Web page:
Sario said he doubts the board will keep Bratcher at the state hospital. The more likely choice, he said, is between releasing him to a non-secure facility for continued treatment or just releasing him without further supervision.

Sario wants the latter.

“He is not in the hospital for punishment, he is there to get treatment,” Sario said. “People do get cured, or gain insights for dealing with their illness.”

He said Bratcher has had counseling for anger management, stress relief and other issues at the hospital, and hasn’t had any PTSD incidents in his time there. He has not been on any psychotropic medications.

Bratcher has refused the district attorney’s request for re-evaluation by Richard Hulteng, the psychologist who testified for the prosecution at the trial and raised doubts about the PTSD diagnosis.

Victim's relatives protest

The Jan. 29 hearing also will allow statements from the family of the victim.

Sarah Ceja, sister-in-law of Jose, said the family is unhappy, even angry, at the prospect of Bratcher’s release.

“You can kill someone and say you have PTSD, and then you get out in less than five years? What is this telling our community? What is this telling our young people?” she said.

In a statement, the family said this is the second time Bratcher’s release has been proposed by the state hospital. They said in 2012, the hospital staff contended he was no longer a danger to the community, and acknowledged he was no longer in counseling or on medication.

“Instead he was filling his days with other activities such as yoga, studying and attending the sweat lodge,” the statement said. “They shared information about how well Bratcher interacts with peers and staff, and what an upstanding young man he is.

“Meanwhile Jose Ceja can never tell a story again. He cannot hug his family … he is dead.”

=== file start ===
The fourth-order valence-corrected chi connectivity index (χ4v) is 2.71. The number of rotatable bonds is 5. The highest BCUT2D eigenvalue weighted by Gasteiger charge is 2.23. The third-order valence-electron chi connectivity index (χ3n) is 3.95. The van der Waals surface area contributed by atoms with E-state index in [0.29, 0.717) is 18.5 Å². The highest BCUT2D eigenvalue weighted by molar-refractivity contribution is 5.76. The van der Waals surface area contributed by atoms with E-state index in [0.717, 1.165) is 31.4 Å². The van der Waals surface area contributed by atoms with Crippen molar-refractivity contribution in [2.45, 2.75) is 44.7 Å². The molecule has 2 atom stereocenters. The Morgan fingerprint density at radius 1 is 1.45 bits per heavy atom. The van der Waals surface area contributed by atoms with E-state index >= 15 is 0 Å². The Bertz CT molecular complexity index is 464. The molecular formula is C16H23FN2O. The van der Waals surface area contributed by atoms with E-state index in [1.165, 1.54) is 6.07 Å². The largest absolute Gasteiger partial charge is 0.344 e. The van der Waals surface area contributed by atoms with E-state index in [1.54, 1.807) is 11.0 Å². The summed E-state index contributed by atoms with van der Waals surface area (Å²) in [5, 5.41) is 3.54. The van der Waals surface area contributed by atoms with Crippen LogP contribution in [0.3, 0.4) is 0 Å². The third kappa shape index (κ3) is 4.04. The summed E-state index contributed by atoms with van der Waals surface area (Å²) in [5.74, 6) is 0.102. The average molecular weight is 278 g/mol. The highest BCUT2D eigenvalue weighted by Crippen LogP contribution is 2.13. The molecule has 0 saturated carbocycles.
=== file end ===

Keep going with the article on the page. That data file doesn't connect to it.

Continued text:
Sarah Ceja said the family will fight Bratcher’s release, but they know it’s an uphill battle.

“It is possible that Jessie Bratcher may walk out of the Oregon State Hospital on that same date a completely free man,” the family statement said. "What will he do next time he is mad about his life? Where will he go when he feels irritable and angry over some life’s stressor? Who will be in harm’s way?”

Sario said he’d be more concerned about the safety of Bratcher. Sario said he doesn’t think Bratcher would move back to Grant County, but would seek a new start in another community.

Sario also believes Bratcher can handle an unstructured situation now. He said the year in jail awaiting trial and four years in the state hospital have calmed him.

Meanwhile, the woman who married Bratcher while he was in the county jail has no intention of reconciling with him. Family members said she has moved on with her life, and she filed for divorce last year in Grant County Circuit Court.

Joslin remains troubled by the way the case played out.

“I believe he scammed the system,” Joslin said, adding he believes it’s possible Bratcher never had PTSD. “It worked. It was an effective defense.”